Practical Questions for Employers Following the Bostock Decision, Part 2: Dress Codes and Grooming Standards

On June 15, 2020, the Supreme Court of the United States issued its decision in Bostock v. Clayton County, Georgia, holding that, pursuant to Title VII of the Civil Rights Act of 1964, as amended, covered employers may not discriminate against applicants or employees on the basis of sexual orientation or gender identity. In part one of this series, we discussed the holding’s implications for sex-segregated facilities in the employment context. This article discusses the holding’s implications for dress codes and grooming standards.

‘But-For’ Causation Under Bostock

The recent Bostock v. Clayton County, Georgia decision, in which the Supreme Court of the United States ruled that an employer that fires an individual for being gay or transgender violates Title VII of the Civil Rights Act of 1964, has received a tremendous amount of attention. The Court’s decision has broad implications for employers and their employment counsel. Justice Neil Gorsuch’s majority opinion devotes much space to a discussion of the “but-for” causation standard.

Retail FAQs During the COVID-19 Pandemic

Retail employers are facing challenges unique to their workforces due to the spread of COVID-19. Retailers must keep abreast of federal laws such as the Families First Coronavirus Response Act (FFCRA), the Coronavirus Aid, Relief, and Economic Security (CARES) Act, in addition to guidance from federal agencies on these new laws. Below are answers to the most frequently asked questions perplexing retailers confronting issues such as health and safety, unions and employee relations, and employee benefits.

Top 10 Employer Mistakes to Avoid During the COVID-19 Crisis

The COVID-19 pandemic has sent employers into a frenzy as they try to stay abreast of new developments and do everything they can to protect their employees. As a result, many employers are getting creative. While working with the best of intentions, these employers may be creating legal issues that can negatively impact their organizations and the employees they are trying to protect. Here is a top 10 list of employer mistakes to avoid during the COVID-19 crisis.

Federal Court in North Carolina Tackles Associational Discrimination Claim Brought by Teacher With Disabled Son

On February 26, 2020, in the case of Schmitz v. Alamance-Burlington Board of Education, the United States District Court for the Middle District of North Carolina granted in part and denied in part a motion to dismiss claims for associational discrimination under the Americans with Disabilities Act (ADA), retaliation under the ADA, and wrongful termination in violation of public policy. In the opinion and order, the court paved the way for the plaintiff to pursue associational discrimination claims.

Federal Court in North Carolina Rules Regarding Reasonable Accommodations

On February 24, 2020, the U.S. District Court for the Middle District of North Carolina issued an opinion in Brown v. Martin Marietta Materials, Inc. regarding disability discrimination, reasonable accommodations, and retaliation involving an employee who was unable to return to work following expiration of Family and Medical Leave Act (FMLA) leave. The case offers employers some guidance regarding the undue hardship analysis at a micro and macro level, ensuring compliance with the interactive process, and the best practice for handling requests for finite leave when the possibility of additional future leave is evident.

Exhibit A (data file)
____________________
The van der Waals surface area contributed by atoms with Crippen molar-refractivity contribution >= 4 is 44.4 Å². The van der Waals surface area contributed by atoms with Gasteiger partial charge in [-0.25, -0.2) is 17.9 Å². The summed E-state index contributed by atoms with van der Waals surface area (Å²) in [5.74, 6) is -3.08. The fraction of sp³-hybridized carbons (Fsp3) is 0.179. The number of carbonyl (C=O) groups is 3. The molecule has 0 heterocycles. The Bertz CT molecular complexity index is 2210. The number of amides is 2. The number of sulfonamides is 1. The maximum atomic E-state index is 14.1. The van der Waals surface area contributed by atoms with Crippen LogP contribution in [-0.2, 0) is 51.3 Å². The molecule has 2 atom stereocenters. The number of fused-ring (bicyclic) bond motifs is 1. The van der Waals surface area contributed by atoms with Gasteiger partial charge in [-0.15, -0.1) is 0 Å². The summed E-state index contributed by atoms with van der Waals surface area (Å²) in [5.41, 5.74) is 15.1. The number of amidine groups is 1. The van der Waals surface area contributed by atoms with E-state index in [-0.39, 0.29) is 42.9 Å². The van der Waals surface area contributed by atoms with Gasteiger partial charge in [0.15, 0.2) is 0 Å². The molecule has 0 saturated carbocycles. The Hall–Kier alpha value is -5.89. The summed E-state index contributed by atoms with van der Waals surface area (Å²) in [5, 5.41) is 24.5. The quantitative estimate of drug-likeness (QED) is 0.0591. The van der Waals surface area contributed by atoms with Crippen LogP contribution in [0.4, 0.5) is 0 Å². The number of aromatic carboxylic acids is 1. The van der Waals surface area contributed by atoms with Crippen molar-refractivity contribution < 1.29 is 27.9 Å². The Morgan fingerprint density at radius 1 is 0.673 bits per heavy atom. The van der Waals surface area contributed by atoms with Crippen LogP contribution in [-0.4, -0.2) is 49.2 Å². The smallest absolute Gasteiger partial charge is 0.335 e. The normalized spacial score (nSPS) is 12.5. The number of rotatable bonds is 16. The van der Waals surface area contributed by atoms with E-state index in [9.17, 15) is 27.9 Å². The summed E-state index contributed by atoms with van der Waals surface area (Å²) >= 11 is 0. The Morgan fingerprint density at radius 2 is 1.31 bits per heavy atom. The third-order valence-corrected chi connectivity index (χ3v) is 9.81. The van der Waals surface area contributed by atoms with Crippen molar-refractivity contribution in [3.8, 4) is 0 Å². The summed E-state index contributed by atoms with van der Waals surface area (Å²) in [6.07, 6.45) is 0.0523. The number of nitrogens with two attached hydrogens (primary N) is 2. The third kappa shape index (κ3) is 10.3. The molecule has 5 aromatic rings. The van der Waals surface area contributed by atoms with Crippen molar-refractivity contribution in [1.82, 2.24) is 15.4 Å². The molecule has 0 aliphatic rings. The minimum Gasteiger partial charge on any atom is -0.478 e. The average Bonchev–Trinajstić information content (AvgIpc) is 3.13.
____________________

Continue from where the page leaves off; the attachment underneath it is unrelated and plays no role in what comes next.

A New Valentine’s Day Conundrum for Employers: Could Emoji Messages Amount to Harassment in the #MeToo Era?

It’s Valentine’s Day yet again, but this year the climate is different for employers. Between the #MeToo and #TimesUp movements, and the near-daily collapse of famous and powerful men (and some women) due to allegations of sexual harassment, employers are on high alert for any sign that sexual misconduct could be going on underneath their noses. While the holiday season usually brings the most challenges for human resources professionals trying to ensure holiday parties do not get out of hand and religious accommodation issues are properly handled, another holiday causes heartburn for many: Valentine’s Day.

Keeping the Scrooge Out of Seasonal Hiring: 6 Tips for Retailers

November and December account for a substantial portion of retail sales—up to 30 percent of annual sales for some businesses. And while there are reports that this holiday shopping season has been delayed due to the presidential election, sales are still expected to top last year’s. A survey conducted by the National Retail Federation predicts that retailers will hire almost 700,000 seasonal workers to meet their needs this holiday season.

Transgender Issues in the Workplace: Navigating a Changing Legal Landscape

Legislation prohibiting discrimination on the basis of gender identity is popping up all around the country. From California’s Senate Bill 703 prohibiting state agencies from entering into certain contracts with contractors that discriminate between employees on the basis of gender identity in the provision of benefits, to the proliferation of cities and counties with nondiscrimination ordinances that protect transgender employees, more employers may be facing gender identity issues in the near future.

Three Tips on Avoiding Summer Internship Headaches

Spring is here and retailers across the country are considering hiring summer interns in areas such as finance, communications, marketing, merchandising, production, and public relations.   Internships serve a valuable training role for students interested in retail careers, and they provide an important recruiting vehicle for retailers. According to the National Retail Federation, retailers in the United States hired approximately 9,400 college students for internships and filled more than 2,000 full-time jobs with 2014 graduates last summer.